3 Blogging Secrets Learned From My First 5 months

Written by NaijaEcash

Topics: Blogging, Tips & Tricks

This article is a guest post from a blogger friend Mwangi of the Displaced African. He has been a great encouragement to me and he is full of wonderful ideas. Read and Enjoy 😉

My name is Mwangi and I come to you from the blog known as the Displaced African. Technically speaking I have been blogging for a lot more than five months. Like all professional bloggers I have left a small trail of dead blogs. One was a blog where I left only entry: After watching the movie “the Corporation“, I left one blog post on a quickly created blogger account. I paraphrase:

“I Loved the Corporation! If you did too, say something!”

Of course there was no traffic and of course no one left any comments. Clearly I missed the memo that said that blogs do not automatically become communities because I have written one sentence on them, I have to provide value first. Fortunately I have grown as a blogger since and am enjoying a steadily growing readership, an Alexis Ranking that jumped about 20,000 points the day I wrote this and a commenting community that I just adore.

So today, I thought I would share with you three things that I have learned about this blogging thing from the school of trial and error 101.

1) If You Want Your Readers to Do Something, Ask Them….Nicely 🙂

If you read through my first two months of blogging, every single post ends with a call to action: leave comments or contact me and let’s talk. By this point in my blogging career, I am glad to say I have built up a great community of loyal, constructive readers. I also receive a few emails every week from readers seeking advice or simply saying hi and sending me thanks for blog posts that I have written. Sadly a lot of blogs have to contend with their blogs being message boards for hate speech or immaturity, while others have to deal with the frustration of thousands of people every week stopping by to say:

“Great post”

I currently have the great pleasure of a readership that interacts with me and leaves helpful, actionable information. And I think part of that is because I asked my readers over and over again to join me in discussion. But of course all this doesn’t matter unless:

2) Content

You knew this had to come up eventually. The key is quite simple: know who you want to speak to and then start throwing things against the wall. Don’t throw just anything though. Through valuable content that can improve your reader’s lives (For more information on how to write killer content allow me to recommend the great free report, the Blog Profits Blueprint by Yaro Starak (NaijaEcash’s and my mentor)).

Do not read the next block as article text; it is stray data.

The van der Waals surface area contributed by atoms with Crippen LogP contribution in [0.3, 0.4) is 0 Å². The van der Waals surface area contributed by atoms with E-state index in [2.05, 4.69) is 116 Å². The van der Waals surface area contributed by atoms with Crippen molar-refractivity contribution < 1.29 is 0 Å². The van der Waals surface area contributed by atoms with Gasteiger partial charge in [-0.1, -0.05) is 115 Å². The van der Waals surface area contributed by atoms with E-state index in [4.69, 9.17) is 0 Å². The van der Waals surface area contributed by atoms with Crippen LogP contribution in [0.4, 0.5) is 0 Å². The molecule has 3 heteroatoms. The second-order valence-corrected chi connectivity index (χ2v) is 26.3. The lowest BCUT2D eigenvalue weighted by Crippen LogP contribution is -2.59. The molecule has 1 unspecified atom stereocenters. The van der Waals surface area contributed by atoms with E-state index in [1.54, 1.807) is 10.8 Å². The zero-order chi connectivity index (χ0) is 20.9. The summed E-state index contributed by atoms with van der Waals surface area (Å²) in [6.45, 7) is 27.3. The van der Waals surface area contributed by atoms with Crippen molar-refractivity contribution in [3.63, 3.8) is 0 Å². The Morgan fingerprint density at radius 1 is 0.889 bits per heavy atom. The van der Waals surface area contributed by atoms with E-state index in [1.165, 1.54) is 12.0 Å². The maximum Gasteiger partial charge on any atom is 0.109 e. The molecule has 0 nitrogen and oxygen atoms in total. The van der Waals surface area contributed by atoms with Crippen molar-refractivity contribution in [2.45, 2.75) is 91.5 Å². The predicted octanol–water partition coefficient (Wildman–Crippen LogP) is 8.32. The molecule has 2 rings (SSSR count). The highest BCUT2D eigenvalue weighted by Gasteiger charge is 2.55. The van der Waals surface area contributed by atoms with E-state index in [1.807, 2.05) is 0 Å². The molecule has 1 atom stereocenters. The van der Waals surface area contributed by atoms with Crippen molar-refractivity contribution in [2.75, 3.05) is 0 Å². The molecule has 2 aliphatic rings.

My blog is targeted at the African and African migrant community. This is a very wide topic area and as such, to this day I am still experimenting. Once you have thrown things against the wall, make sure you regularly check on what people respond to using free tools such as Google Analytics, Technorati and Crazy Egg. Once you find something that your readers love repeat it again and again and again and over time you should develop an intuition as to what your ignites your readership.

I am glad to say that one of my readership’s obsessions is one that I hold myself: relationships. As a result, I try to ensure that I write an article that discusses relationships every single week.

Don’t worry if you don’t know exactly what to write yet. This process of tweaking and testing may take a long time. It took Yaro Starak, 12 months, and his blog is blessed with an excess of 28,000 RSS subscribers.

3) StumbleUpon

I have had some limited success with StumbleUpon and two article types appear to be great for drawing some traffic from Stumble Upon:

1) Relationships: A list article that I did in this area, check out an Open Letter to Women on How to Treat Men, did so well in StumbleUpon that it got 3000 readers in 48 hours though I had never had more than 50 readers a day up to that point. Though I have never been able to duplicate this success, my articles on relationships have done pretty well on StumbleUpon since then.

2) Personal development: My next most popular Stumble articles all cover areas of personal development that are useful to us all as human beings. Check out Are you in Control of Your Life? or to check out the type of we-all-go-through-this articles that seem to do well in Stumble.

Social Traffic Club: If you are going to Use StumbleUpon, then let me recommend that you start up a Social Traffic Club. These are people you get together with on the basis of promoting each other’s articles through StumbleUpon. You would need significant numbers: definitely more than 10 and somewhere between 20-100 is super. To make this work it might work something like this: